Our propensity for putting pills in our mouth rather than the ball in the net means that, even though professionals laud football as medicine, the challenge comes with some important caveats:

1. If you decide to use football as medicine, do it in consultation with your doctor.

2. Be especially aware that you need to keep up the activity. Because the moment you stop football training, there is a risk that the disease will take over.

This would be the case, for example, with diabetes, as Professor Allan Flyvbjerg has noted in a previous article on (in Danish): Can football really replace medicine?

“If you really succeed with playing football regularly, it seems that, figuratively speaking, the disease goes away for a while. But the fact is that you still have diabetes, which is absolutely guaranteed to return if you slacken off again,” says the article from Professor Flyvbjerg, head of Steno Diabetes Center in Copenhagen and a professor at the University of Copenhagen.

In a similar vein, Peter Riis Hansen adds that “as a professional, I would probably be aware of this trap and therefore quickly reach for the prescription pad if the football began to gather dust!”

You should also be aware of two further caveats:

3. Strictly speaking, no long-term trial has ever been conducted in which patients have been randomly divided, in accordance with the finest precepts, into two groups, either playing football or taking medicine, so that the effects can be directly compared. So we don’t know with absolute certainty that playing football when you are young will keep you fit when you are older. Or how long the effects of football actually last.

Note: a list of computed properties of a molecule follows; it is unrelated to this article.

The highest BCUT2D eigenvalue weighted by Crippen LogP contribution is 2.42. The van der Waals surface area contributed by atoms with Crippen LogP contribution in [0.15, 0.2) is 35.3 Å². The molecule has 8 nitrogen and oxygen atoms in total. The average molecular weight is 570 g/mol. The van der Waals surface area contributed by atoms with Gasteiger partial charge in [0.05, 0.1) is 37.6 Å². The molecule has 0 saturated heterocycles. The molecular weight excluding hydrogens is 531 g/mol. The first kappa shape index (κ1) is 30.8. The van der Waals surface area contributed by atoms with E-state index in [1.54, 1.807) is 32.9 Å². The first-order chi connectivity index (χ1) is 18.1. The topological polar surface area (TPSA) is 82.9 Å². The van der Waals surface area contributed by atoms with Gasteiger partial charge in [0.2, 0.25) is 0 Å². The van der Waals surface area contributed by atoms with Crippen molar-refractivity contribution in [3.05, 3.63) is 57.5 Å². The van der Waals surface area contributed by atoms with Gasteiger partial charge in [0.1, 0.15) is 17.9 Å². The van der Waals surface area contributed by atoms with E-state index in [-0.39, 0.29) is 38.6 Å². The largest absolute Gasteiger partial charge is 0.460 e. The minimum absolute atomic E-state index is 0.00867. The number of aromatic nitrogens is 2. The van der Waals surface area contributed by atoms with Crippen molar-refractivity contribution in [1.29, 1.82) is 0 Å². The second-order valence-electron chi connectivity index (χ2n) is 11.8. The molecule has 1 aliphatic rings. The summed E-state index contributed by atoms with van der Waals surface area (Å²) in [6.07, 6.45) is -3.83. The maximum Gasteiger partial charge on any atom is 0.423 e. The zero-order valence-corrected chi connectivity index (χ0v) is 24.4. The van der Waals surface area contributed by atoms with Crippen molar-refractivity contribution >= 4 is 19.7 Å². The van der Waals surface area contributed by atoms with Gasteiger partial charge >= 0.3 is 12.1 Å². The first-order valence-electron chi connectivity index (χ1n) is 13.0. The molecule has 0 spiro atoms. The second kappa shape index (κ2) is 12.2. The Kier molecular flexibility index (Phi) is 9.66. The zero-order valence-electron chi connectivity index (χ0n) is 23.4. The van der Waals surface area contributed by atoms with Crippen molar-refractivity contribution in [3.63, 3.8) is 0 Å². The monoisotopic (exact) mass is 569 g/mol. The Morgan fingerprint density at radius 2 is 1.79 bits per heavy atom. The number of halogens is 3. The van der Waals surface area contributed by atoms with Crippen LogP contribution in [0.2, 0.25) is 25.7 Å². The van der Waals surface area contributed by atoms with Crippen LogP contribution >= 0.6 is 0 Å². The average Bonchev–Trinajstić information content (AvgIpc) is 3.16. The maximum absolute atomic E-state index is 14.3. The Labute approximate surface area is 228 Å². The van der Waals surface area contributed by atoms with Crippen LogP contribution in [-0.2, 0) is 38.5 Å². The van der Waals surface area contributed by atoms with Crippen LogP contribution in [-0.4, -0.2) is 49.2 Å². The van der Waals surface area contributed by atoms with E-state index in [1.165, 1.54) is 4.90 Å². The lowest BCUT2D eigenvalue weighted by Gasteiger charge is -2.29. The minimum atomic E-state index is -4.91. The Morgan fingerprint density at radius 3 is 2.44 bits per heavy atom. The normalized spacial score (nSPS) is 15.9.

“That would require a lot of patients and decades of follow-up, and you would anticipate a lot of drop-outs along the way. So studies like that will almost certainly never happen, but the sum of all other evidence clearly shows that if exercise can be maintained over time, the long-term gains will also be there,” says Professor Hansen.

A number of short-term studies have compared football directly with, for example, blood pressure medicine. One such study, carried out in Denmark in 2013, has shown that football actually works even better than pills: Soccer improves fitness and attenuates cardiovascular risk factors in hypertensive men.

4. Like all medicine, football can have side effects.

At the SDU conference, Tim Meyer – a professor at Saarland University and team physician of the German men’s national football team – explained that you have to remember that football can also cause injuries.

In the worst-case scenario, they can prevent someone working.

“The higher the intensity at which you train, the better the health effects – but it also increases the risk of certain side effects, which has to be included in any assessment of how healthy football is,” said Tim Meyer.


Read the Danish version of this article at